Lack of sleep may throw the body’s system off balance.
It is one of the factors that may contribute to stress and fatigue. In the long run, lack of sleep hampers a person’s emotional well-being, mental abilities, productivity, and performance.
Lack of sleep actually increases the production of a hormone called corticotrophin-releasing hormone (CRH). The production of this hormone is the body’s response to stress. After the hormone is released, it prompts the pituitary gland to produce adrenocorticotropic hormone (ACTH). The ACTH is the messenger that prompts the adrenal gland to release adrenaline and other stress hormones. These hormones give a person a feeling of being “stressed out.” If left unaddressed, a person under stress is bound to have other stress-related ailments like migraines, insomnia, high blood pressure and even heart problems.
Loss of sleep has long been associated with poor physical coordination, weak memory or poor concentration, sluggishness, depression, and other negative conditions and behaviors. People who do not get enough rest and sleep are often found struggling with their work and daily chores because they feel tired all the time. Studies also show that people who sleep less than eight hours a night are more prone to experience nightmares.
Not surprisingly, recent medical research has established links between sleep deprivation, cigarette smoking, and alcohol abuse. As a way to induce sleep, many insomniacs and even those with milder sleeping problems resort to drinking alcohol. By drinking alcoholic beverages, they expect to get a feeling of relaxation and inebriation, which eventually leads to sleep. After waking up, some would have to counter the effects of sluggishness by puffing on a cigarette. Cigarettes contain nicotine, a substance that serves as a strong stimulant. Nicotine, however, has been found to be toxic and is considered to be carcinogenic along with at least 30 other harmful chemicals and by-products of cigarettes. At least a billion people around the world smoke cigarettes which explains why the annual production of the product can reach as much as 5 trillion individual cigarettes.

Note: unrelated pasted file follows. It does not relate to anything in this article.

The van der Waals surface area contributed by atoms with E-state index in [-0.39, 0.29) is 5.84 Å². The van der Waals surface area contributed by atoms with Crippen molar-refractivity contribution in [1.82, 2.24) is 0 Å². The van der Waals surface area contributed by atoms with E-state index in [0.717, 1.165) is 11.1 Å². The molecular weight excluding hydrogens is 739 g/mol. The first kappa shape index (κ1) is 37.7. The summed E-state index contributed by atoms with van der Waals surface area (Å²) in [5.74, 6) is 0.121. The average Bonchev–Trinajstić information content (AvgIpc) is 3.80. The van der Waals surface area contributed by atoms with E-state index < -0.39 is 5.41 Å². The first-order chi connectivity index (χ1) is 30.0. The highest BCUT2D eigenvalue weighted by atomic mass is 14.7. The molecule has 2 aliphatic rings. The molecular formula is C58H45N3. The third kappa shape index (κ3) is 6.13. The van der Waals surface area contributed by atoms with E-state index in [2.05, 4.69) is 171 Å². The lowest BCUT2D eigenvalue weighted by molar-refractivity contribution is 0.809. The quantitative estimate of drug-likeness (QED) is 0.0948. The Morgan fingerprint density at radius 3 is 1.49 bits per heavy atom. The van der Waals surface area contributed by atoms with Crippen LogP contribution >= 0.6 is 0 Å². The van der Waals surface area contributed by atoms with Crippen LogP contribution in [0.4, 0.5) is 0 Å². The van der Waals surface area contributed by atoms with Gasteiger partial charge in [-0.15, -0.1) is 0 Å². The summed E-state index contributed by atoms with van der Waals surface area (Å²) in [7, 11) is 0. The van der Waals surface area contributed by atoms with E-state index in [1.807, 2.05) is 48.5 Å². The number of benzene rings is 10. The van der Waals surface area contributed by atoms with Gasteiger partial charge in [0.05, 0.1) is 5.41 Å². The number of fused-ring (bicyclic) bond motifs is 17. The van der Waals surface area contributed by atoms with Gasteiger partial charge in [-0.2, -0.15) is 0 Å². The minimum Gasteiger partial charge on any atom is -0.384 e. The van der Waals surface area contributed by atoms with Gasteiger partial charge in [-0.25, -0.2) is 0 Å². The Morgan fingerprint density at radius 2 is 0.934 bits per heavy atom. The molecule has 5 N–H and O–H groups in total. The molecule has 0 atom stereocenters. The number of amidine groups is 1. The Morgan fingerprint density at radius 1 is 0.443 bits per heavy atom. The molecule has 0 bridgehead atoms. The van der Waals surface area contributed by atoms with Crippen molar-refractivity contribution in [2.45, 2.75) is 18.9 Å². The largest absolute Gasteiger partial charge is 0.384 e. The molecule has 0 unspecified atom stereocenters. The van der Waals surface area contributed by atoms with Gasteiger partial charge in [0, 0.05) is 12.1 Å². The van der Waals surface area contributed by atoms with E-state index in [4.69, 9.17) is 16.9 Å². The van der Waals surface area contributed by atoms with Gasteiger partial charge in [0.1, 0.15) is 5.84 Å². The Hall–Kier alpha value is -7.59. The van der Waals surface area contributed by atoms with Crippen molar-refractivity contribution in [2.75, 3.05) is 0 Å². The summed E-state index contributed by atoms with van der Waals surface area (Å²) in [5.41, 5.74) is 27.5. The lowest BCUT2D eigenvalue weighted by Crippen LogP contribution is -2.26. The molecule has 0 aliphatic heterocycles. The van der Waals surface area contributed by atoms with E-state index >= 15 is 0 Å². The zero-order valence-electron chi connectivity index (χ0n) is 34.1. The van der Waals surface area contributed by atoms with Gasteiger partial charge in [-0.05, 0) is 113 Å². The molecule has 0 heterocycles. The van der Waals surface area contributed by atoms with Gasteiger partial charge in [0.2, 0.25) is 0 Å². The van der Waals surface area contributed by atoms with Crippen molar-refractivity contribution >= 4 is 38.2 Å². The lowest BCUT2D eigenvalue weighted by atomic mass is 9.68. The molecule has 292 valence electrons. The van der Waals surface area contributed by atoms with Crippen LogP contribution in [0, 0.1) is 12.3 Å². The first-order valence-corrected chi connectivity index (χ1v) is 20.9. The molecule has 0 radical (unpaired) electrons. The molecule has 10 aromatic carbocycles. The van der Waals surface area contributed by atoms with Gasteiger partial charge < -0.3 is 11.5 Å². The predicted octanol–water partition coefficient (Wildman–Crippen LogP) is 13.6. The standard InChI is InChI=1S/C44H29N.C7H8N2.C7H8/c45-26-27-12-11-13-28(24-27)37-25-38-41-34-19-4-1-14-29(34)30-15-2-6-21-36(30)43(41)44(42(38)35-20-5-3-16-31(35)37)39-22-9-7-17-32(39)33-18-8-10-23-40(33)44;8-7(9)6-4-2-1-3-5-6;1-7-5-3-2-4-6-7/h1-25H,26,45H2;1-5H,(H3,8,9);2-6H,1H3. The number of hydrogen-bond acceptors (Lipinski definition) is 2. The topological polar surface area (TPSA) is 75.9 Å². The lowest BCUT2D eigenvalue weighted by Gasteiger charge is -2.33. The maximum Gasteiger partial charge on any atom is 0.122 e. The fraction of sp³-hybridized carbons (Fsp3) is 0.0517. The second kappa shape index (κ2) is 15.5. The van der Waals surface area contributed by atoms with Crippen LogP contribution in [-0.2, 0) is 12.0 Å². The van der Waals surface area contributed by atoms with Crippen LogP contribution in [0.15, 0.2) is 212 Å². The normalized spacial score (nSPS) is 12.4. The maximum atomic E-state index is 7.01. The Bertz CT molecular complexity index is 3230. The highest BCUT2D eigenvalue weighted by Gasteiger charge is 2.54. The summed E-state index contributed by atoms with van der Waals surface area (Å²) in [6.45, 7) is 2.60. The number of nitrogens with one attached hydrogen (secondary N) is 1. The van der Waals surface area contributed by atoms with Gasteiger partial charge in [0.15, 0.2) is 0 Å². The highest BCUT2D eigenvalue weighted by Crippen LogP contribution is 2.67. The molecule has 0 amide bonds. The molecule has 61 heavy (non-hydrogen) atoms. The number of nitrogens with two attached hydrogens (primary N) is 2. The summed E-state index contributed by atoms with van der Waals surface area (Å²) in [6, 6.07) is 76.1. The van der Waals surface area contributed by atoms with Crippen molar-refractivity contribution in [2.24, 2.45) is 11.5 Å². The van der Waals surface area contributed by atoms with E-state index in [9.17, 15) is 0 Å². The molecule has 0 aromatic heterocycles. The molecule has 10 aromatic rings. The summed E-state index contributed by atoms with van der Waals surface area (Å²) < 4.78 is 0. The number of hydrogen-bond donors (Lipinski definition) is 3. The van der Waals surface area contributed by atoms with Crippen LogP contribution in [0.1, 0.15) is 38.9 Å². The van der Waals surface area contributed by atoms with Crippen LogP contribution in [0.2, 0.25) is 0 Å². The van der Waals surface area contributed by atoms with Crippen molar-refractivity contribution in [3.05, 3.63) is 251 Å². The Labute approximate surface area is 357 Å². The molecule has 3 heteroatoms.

It is now common knowledge that excessive alcohol and cigarette consumption can lead to the development of several serious ailments such as depression, obesity, cancer, and cardiovascular disease. Indeed, both alcohol and cigarette consumption should not be viewed as viable options for dealing sleep deprivation.
Individuals who suffer from sleeping problems have other options that are not harmful to their health and well-being. A simple lifestyle change may enormously help in promoting sound sleep. Minor adjustments like “winding down” after a hard day’s work would be found effective by just about every person who wants to get a good night’s sleep. Not working at home, reducing the number of phone calls, and avoiding other stimulating or stressful activities an hour or two before bedtime can do wonders. The bedroom should be a place for sleep, and not for activities like working or watching TV. Avoiding caffeine, cigarettes, and other stimulants at least six hours before bedtime may help prevent insomnia. In addition to these adjustments, adding exercise and other physical activities into one’s lifestyle may relieve stress and lead to better sleep — as long as these activities are not done near one’s bedtime.
If these adjustments don’t work, people with sleeping disorders should consult a physician and inquire about alternative options, such as hypnosis and hypnotherapy. Hypnosis can help restore normal sleep cycle, enabling a person to get much-needed rest.
Of course, a person with a sleeping disorder should also strive to do the basics: avoid excessive intake of stimulants, engage in regular exercise, and get professional help when confronted with serious anxieties or stress.
Gresham Hypnosis Center has a Stress Reduction program that can be tailored to your needs. Call today to set up your free Hypnosis Consultation.